After five steamy days in New York City we drove north — the heatwave followed us, but we fought back with a breezy sunset sail and buckets of ice cream. Stay cool as I dish out some edible highlights of a few day's respite in Portland, ME.
The Lobster Shack
What springs to mind when you think of 'Maine'? I'm guessing 98% of you thought 'lobster', and the other 2% are hard-core Stephen King fans. Not often is a state so ubiquitous with a foodstuff as this far North Eastern beauty. The preferred way to consume the clawed sea beast is shelled and stuffed in a roll. The Lobster Shack is exactly the kind of place you hope to find in Maine. Set on a beautiful bit of rocky coastline and overlooked by the Two Lights lighthouse, this little place has been dishing out the state's favourite bounty since the 1920s. And here we are in 2011 and look at that queue. It didn't die down the whole time we were there. No worries, it's a happy line, stocked with laid back people pontificating the menu. And here's what all the fuss is about...
Fresh chunks of lobster sit in a bun (which here is fortunately more like a folded thick piece of grilled bread than a flimsy hot dog vehicle), with a dollop of mayo top, so you can mix in as much as you like. Maine blueberry pie, coleslaw and onion rings. Ocean-side seat with a soundtrack provided by crashing waves. What more could you ask of a summer holiday lunch?
Now let's take a closer look at that pie. Blueberries thrive in Maine, the tiny gems burst with wild freshly-picked flavour. I'm certain I left the state with slightly purple pallor, I ate so many.
In addition to pie, I scoffed berries bought at the Portland Farmers' Market, blueberry-lavender lemonade, and amazing blueberry pie ice cream. Obviously it still wasn't enough as the first thing to pass my lips once we arrived back in NYC was a blueberry cocktail!
The Standard Baking Company
Located centrally, just across the road from the ferry terminal, you'll find yourself passing near this bakery quite a bit when in Portland. And what a shame. You'll just have to pop in and eat more of the fresh baked breads and pastries. You won't get bored, the bakery offers featured 'daily special breads' from Semolina Sesame on Monday to Olive-Onion Focaccia on Friday.
A come-hither display of both sweet and savoury baked goods greets you as soon as you step through the door, including bags of lobster cookies (pic top of post), an edible souvenir (the best kind!).
We choose a variety to sample for breakfast, including a 'morning bun' with walnuts, a granola bar, a blueberry (of course!) oatmeal scone, and an Asiago cheese and black pepper fougasse. A little naughty, a little healthy — a balanced breakfast. Each item called for a totally different texture, and was pulled off with perfection. For dinner, try the restaurant upstairs, Fore Street. We had a lovely meal there, made with an array of local produce.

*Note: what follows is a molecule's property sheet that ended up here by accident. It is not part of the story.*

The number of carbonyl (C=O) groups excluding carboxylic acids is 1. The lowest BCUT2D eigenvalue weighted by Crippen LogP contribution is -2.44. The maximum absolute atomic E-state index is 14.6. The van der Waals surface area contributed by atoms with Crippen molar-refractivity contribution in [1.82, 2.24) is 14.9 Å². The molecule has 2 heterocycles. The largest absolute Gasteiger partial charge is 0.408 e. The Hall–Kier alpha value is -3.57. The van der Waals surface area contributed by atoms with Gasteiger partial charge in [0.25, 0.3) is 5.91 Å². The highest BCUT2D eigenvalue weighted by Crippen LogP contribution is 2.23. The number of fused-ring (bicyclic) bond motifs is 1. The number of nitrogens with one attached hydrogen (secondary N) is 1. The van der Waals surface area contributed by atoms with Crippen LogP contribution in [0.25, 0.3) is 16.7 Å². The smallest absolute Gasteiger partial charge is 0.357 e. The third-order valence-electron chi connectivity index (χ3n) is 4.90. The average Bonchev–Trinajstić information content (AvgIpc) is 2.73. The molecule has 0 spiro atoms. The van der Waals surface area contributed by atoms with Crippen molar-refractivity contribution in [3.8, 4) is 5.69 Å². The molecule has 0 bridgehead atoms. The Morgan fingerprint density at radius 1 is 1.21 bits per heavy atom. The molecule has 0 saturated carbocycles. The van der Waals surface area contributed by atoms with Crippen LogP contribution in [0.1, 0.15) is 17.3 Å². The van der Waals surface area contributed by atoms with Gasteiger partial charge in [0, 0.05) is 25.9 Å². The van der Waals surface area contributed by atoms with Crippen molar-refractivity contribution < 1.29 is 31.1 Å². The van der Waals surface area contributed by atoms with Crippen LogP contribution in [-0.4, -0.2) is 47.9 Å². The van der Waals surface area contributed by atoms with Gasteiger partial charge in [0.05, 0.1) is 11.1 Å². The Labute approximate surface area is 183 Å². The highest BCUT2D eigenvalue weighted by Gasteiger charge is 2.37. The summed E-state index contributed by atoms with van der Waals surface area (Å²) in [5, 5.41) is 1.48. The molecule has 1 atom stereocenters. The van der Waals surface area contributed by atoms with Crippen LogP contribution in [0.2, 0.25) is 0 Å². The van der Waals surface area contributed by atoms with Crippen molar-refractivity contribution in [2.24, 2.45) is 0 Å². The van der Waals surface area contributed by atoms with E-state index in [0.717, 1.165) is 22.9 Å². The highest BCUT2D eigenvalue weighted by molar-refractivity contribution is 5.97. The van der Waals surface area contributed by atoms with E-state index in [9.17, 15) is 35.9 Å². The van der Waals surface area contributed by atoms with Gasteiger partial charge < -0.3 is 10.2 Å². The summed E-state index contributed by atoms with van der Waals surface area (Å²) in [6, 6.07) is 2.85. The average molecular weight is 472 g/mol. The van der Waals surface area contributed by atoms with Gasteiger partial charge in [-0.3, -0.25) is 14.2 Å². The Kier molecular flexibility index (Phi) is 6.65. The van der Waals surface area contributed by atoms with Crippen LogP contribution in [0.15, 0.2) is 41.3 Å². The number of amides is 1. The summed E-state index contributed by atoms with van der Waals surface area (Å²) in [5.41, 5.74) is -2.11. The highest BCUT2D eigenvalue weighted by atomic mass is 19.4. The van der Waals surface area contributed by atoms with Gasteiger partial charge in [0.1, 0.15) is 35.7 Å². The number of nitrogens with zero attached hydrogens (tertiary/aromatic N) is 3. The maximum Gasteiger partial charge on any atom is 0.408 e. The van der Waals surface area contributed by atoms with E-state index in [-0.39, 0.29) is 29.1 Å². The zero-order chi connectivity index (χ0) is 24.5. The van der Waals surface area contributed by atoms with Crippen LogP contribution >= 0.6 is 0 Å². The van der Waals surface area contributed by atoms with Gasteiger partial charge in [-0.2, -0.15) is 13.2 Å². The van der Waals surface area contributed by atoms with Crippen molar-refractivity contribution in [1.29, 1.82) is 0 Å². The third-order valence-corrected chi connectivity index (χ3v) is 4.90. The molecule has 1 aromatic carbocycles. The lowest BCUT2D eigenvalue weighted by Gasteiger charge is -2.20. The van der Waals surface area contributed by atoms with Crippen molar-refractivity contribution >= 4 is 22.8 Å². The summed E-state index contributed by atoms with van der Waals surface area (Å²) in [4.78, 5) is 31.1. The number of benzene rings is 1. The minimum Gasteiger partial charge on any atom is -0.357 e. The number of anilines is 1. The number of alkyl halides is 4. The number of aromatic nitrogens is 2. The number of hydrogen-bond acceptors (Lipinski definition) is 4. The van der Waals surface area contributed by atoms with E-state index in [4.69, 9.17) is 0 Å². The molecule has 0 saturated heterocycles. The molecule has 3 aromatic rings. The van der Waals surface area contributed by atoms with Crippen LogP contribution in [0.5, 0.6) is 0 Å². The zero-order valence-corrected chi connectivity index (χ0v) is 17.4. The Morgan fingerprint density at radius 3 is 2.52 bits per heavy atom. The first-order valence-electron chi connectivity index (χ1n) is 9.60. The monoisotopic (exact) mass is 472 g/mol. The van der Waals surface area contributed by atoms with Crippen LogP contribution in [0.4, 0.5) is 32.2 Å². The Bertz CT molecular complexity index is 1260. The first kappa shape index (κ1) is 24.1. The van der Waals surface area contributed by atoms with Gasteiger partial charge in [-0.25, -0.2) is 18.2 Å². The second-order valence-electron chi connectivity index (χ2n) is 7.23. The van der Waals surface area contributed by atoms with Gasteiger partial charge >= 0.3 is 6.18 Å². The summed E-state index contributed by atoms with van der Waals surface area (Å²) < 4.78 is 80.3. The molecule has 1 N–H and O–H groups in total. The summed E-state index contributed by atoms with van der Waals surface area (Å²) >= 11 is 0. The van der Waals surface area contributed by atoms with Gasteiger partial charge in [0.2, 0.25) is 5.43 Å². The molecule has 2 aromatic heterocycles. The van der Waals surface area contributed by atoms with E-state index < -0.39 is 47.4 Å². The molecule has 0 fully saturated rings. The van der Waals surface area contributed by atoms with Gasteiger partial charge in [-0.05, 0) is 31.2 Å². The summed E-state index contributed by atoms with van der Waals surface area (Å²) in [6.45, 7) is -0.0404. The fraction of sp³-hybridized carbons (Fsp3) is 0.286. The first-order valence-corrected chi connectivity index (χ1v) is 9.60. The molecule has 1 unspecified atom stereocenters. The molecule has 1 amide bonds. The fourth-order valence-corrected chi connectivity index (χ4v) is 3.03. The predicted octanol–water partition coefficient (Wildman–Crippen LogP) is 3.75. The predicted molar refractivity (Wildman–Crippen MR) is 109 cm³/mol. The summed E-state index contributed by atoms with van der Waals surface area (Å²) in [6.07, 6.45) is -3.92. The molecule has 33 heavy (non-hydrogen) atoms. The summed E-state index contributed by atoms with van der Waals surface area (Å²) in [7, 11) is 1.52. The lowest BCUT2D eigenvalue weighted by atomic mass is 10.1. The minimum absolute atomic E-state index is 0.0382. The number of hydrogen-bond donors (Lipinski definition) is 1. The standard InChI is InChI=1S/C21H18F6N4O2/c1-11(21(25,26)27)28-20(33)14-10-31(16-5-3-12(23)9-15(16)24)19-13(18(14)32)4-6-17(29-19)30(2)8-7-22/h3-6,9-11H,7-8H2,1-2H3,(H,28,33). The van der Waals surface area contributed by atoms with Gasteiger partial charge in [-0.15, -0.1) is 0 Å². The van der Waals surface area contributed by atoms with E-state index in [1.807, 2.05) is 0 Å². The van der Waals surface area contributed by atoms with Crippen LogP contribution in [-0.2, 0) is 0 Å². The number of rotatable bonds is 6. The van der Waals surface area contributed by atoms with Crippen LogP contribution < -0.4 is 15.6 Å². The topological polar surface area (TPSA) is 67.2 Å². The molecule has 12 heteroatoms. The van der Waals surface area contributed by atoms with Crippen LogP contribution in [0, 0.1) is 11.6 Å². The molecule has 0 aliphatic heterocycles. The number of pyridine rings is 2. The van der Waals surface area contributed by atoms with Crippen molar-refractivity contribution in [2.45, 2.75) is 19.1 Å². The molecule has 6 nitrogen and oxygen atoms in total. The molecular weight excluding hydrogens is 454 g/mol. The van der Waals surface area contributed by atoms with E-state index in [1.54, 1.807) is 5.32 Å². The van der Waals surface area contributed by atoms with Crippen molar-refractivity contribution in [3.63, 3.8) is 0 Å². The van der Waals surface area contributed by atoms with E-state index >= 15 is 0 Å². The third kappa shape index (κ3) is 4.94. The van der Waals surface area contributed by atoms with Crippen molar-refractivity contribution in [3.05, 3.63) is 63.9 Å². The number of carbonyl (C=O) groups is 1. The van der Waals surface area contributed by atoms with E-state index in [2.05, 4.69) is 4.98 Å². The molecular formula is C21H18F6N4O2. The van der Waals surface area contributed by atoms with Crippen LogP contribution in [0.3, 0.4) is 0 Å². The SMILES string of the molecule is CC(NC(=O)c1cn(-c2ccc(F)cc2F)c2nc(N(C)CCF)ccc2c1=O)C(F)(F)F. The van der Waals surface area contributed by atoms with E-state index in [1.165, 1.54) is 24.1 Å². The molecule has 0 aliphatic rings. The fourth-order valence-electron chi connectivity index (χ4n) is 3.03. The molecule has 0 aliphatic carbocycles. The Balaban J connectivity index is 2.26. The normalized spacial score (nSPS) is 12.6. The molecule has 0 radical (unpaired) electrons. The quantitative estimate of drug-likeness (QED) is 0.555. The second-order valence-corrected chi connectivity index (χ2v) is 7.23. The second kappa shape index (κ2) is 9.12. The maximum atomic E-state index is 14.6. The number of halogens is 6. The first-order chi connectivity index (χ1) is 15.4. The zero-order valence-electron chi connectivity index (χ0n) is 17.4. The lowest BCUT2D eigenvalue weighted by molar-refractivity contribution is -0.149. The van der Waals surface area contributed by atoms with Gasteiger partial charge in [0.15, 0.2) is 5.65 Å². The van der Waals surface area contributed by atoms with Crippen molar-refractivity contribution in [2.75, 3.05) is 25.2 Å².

Just what you want after traipsing around town all morning, a laid back pizza place on the waterfront. Yea, that's right, I said pizza. They call it flatbread, but c'mon... it's pizza; damn fine delicious pizza! There's a huge wood-fired oven here that's fed pie after pie and spits them back out puffed up, slightly charred, and gooey in all the right places.
The first pictured pie was the daily special and was topped with tomatoes marinated in balsamic, smoked gouda cheese, and lots of other lovely things. The second is a standard on the menu called the Coevolution. Ah yes the menu. As tasty as it all sounds you can't help but chuckle at how incredibly descriptive it is, in a very 2011-food-origin-obsessive manner.
For example, here is the description of the Coevolution: 'Imported Kalamata olives, fresh organic rosemary, organic red onions, Sunset Acres goat cheese, fire-roasted sweet red peppers and premium whole milk mozzarella baked on organic bread dough with homemade organic garlic oil and our own blend of of organic herbs'. And breath...
It's the kind of language ripe for ribbing by those looking for modern day middle class material. The dough? It's 'made fresh daily from 100% organically grown wheat that is milled into white flour and the wheat germ restored'. They also serve 'sulfate-free' sundried tomatoes, 'nitrate-free' sausage, and 'clean, chemical-free meat'.
Don't get me wrong, I admire a restaurant caring and sharing about the integrity of their ingredients. I just prefer a slightly more 'adjective-free' menu. The pizza and salads here are fantastic, a must-eat when in Portland, great for groups or families as there's a relaxed vibe and lots of big tables.
They are obviously — and rightly — proud of their locally produced food in Maine. But the market near our holiday home boasted about the provenance of something quite unexpected...